“The Mill” – It just might Work!

The Mill is a new general-purpose high-performance processor design from out-of-the-box computing (http://ootbcomp.com/). They claim to beat typical high-end out-of-order (OOO) designs like the Intel Haswell generation by crazy factors, such as being 2.3x faster while using 2.3x less power compared to a Haswell. All the while costing less. Ignoring the cost aspect, the power and performance numbers are truly impressive – especially for general code. How can they do something so much better than what we have today? For general code? That requires some serious innovation. With that perspective, I ask myself where the Mill is really significantly different from what we have seen before.

The 30000 foot view is that the Mill is a design where hardware overhead that is spent deciding on what a processor should do and where to find and deposit results has been minimized. Since a modern out-of-order machine is really more than 90% such overhead, cutting it and replacing it with more functional units should give tremendous benefits in efficiency. The Mill is a VLIW, as that is probably the most efficient instruction design for high performance… provided you can keep the functional units fed, which is the traditional bane of VLIW designs. The Mill is a VLIW made to work for modern general-purpose code.

Looking a bit more closely at the Mill, they have designed an instruction set and computer architecture that turns many of the tricks that an OOO does under the hood, behind the scenes, into compiler-visible statically generated scheduling decisions. Doing this has required rethinking a large part of traditional instruction set design, using a richer information model for temporary data, and doing away with registers. This allowance for OOO-style mechanism makes it possible to keep the VLIW units fed, and avoids the many pitfalls that have plagued current VLIW designs for all applications except DSP.

Yet another perspective is that the Mill is a 2.0 design that has taken many good ideas that have failed in their version 1.0 incarnations, refreshed them, fixed their flaws, and made them work. The Itanium/EPIC design by Intel and HP was in many ways based on the same ideas, but that design did not really work out commercially (technically, it is not really fair to call it a failure, it has provided some impressive absolute performance numbers for certain codes). Statically known latencies and compiler scheduling has been tried before, but did not work for general-purpose code. Function calls with a fresh register area for the called function was the idea behind register windows on the SPARC, but it turned into a nightmare as processors sped up. Here, they do a similar thing in a different way.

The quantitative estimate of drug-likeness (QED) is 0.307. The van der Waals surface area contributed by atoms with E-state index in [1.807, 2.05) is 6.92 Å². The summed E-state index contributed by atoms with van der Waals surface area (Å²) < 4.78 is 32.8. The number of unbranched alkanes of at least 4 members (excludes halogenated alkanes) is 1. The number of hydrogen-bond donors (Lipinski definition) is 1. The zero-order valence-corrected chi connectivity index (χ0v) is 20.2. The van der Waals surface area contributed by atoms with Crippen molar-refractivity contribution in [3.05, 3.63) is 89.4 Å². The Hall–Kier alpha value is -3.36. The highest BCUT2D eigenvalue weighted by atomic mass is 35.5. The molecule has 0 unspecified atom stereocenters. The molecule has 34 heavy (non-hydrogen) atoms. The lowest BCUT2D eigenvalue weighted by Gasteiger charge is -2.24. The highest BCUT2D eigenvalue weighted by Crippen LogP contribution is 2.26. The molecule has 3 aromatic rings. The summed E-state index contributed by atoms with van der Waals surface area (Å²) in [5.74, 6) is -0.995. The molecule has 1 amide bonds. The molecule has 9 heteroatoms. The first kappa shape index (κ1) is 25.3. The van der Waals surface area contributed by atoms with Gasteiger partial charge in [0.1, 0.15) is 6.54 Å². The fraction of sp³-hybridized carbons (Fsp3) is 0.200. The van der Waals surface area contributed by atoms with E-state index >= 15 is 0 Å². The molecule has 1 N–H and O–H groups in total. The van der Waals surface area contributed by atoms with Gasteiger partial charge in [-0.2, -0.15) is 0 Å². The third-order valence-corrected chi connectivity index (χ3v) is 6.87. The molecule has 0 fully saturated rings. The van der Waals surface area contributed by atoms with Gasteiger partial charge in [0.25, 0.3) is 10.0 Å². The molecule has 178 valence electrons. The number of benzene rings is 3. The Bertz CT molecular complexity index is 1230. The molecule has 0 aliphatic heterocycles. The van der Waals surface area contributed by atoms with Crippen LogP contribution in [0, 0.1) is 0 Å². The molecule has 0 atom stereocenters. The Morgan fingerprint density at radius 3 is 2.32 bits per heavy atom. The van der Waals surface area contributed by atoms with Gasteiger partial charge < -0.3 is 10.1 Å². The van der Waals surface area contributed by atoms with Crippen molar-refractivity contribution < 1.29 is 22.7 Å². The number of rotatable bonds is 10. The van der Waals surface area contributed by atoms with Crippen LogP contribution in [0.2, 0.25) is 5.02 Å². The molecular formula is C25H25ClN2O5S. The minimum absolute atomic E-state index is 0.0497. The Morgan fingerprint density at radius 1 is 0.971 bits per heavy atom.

On to some of the details.

By doing away with registers, the Mill avoids the very expensive renaming and managing register hazards in a conventional OOO machine. It is a potential big win in terms of power efficiency, since managing hundreds of rename registers for a user-visible set of a few dozen registers is a major painpoint in OOO processor design. The replacement is a fixed-length FIFO called the Belt (http://www.youtube.com/watch?v=QGw-cy0ylCc). Architecturally, values are read from the belt, fed into functional units, and put at the front of the belt. A bit like a stack machine, but with the ability to read from any value, not just the top of the stack. The Mill also separates between temporary values that are used to implement data flow between functional units, which are put on the Belt, and longer-term storage of values being used many times, which are put in a compiler-managed scratchpad memory. According to prior research, only some 13% of values are used more than once, the rest can easily be handled by temporary storage in a Belt.

The dependence on the compiler and compiler scheduling and managing of the offsets on the Belt and operation latencies is the same idea as the first RISC machines. Move complexity from the machine into the compilation stage. It is absolutely right in principle, but for RISC the idea of having the compiler schedule code for the machine broke down when pipelines started to get longer and vary in length, and thus there was no longer a statically known set of latencies. Instead, we ended up with superscalar out-of-order designs that could take code compiled for the initial set of latencies and make it execute fast. At a terrifying cost in overhead. This is one area where I am really curious to see how things work out down the road. It the Mill architected in such a way that they will avoid that trap? Will they keep the same latencies forever, or is there some other trick that they will pull out for their next generation? In general, reducing the latencies for operations has been a huge source of performance improvements in processors, but if latencies are given by the architecture, it would seem that the Mill could not use that to improve performance. It does sound fishy.